The Joseph Scharsch Estate

The beginnings of this human adventure date back to 1755, the records from that time mention the marriage of Catherine Schirr to Joseph Scharsch, already mentioned as a winemaker in the street leading to the church. Since then, eight generations of winemakers have successively developed this vineyard.

A new page started in August 2011 when Joseph passed on. He had been a passionate winemaker since 1971; his work left a permanent mark on the estate.


The 35 plots that presently make up the estate are spread throughout the five surrounding municipalities, with each piece of land having its own singular terroir and combination of soil and exposure. This diversity of terroir constitutes the greatest wealth, allowing the cultivation of one of the seven Alsace grape varieties (Sylvaner, Pinot Blanc, Pinot Gris, Pinot Noir, Muscat, Riesling and Gewürztraminer) in a location where it thrives fully.
An eighth variety, the Chardonnay, is dedicated exclusively to Crémant (Sparkling Wine).

Since 2009, the whole area has been dedicated to organic production, without herbicides or fertilisers or chemical treatment products.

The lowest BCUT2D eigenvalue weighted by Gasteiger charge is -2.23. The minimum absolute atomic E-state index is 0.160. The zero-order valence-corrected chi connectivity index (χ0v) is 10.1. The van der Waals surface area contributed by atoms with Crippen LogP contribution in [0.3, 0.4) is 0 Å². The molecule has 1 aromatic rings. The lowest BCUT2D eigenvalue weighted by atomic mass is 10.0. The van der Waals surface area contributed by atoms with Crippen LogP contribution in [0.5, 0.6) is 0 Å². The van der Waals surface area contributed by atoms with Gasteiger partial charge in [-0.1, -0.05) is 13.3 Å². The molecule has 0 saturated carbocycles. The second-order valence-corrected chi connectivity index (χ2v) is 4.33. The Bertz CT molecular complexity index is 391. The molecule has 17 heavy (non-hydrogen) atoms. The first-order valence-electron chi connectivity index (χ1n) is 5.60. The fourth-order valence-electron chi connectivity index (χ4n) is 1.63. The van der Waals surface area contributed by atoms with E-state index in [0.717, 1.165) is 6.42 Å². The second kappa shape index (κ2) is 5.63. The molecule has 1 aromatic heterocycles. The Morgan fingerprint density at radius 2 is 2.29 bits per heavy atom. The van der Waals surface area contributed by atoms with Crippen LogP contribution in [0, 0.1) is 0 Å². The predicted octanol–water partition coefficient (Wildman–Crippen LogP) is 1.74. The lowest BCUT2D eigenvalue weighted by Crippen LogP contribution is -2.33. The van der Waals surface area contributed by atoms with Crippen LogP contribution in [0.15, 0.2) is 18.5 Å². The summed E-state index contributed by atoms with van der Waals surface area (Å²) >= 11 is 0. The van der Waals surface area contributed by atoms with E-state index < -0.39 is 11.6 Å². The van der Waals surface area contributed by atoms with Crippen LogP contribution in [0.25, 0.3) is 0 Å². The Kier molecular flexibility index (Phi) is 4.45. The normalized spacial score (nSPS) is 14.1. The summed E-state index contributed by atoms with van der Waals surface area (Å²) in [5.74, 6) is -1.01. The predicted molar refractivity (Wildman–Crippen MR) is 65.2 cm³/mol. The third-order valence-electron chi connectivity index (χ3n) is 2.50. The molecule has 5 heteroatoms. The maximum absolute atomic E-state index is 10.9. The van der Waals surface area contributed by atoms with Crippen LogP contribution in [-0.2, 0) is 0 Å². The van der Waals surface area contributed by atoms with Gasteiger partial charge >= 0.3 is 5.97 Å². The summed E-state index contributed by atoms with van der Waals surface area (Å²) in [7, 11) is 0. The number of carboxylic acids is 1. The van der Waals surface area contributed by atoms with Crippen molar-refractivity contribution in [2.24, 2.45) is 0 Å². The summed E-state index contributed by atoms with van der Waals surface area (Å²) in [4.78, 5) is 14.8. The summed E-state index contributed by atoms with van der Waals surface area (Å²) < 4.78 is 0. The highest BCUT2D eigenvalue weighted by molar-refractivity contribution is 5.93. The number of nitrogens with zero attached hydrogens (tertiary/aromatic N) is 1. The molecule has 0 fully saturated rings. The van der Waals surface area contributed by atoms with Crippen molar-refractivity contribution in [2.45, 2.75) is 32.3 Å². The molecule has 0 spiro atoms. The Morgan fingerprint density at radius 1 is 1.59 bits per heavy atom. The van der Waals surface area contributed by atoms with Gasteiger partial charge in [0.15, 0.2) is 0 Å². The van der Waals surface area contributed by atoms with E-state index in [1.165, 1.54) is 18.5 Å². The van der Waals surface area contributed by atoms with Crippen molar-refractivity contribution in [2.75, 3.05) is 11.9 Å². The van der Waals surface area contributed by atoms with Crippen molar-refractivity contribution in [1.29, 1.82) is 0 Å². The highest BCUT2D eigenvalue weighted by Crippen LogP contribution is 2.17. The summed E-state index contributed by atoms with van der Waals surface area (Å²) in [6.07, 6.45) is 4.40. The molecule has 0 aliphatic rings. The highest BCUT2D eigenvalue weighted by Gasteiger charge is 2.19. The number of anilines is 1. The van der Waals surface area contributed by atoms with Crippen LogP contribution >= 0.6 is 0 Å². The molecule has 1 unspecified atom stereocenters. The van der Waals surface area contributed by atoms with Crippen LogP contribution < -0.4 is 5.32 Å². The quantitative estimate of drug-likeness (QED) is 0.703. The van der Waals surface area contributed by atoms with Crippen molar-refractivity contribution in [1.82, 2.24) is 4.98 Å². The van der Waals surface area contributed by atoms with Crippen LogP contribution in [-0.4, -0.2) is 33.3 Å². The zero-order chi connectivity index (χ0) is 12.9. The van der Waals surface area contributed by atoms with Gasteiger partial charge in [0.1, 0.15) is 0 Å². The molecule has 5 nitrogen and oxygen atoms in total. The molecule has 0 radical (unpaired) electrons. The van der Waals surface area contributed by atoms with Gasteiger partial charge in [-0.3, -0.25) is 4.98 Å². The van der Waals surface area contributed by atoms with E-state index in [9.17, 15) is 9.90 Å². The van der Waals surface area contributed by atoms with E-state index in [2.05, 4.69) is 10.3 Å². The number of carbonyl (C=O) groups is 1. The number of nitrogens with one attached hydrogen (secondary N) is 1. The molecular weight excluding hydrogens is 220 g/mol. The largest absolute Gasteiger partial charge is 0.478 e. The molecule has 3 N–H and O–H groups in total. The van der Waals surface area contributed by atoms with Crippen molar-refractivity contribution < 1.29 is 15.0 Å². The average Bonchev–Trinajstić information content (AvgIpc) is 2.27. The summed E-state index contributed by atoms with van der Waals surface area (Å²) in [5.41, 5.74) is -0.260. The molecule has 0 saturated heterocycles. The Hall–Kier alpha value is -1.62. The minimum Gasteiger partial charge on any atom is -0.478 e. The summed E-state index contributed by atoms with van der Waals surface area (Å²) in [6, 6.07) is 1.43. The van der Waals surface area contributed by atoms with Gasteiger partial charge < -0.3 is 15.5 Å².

Diseases are controlled with natural products like Bordeaux mixture, sulphur or plants like nettle or horsetail. The natural fertility of the soil is maintained by composting. Grass growth is controlled by weeding or soil tillage.
Ethical and quality aspects.
Ethical to cultivate a healthy product and hand on "clean" land to our children.
Quality because with organic cultivation, vines produce fewer grapes. Production is naturally controlled. Organic vines also have better roots to draw deep mineral elements naturally available in soil. The wines produced combine purity and minerality.


Wines « REAL »

Wine is made in a spirit of continuity with the growth of the vine to reveal the best of each plot in its wine. Wine is fermented through the natural yeast present in grapes without adding commercial yeasts. They are thus slower, less harsh and favour the complexity of aromas. It is also one of the keys to allowing each vintage to acquire its own identity.
The wines then grow by feeding on their lees until the following spring. This cultivation period allows the wine to "grow" and its various components to combine to then age well over time.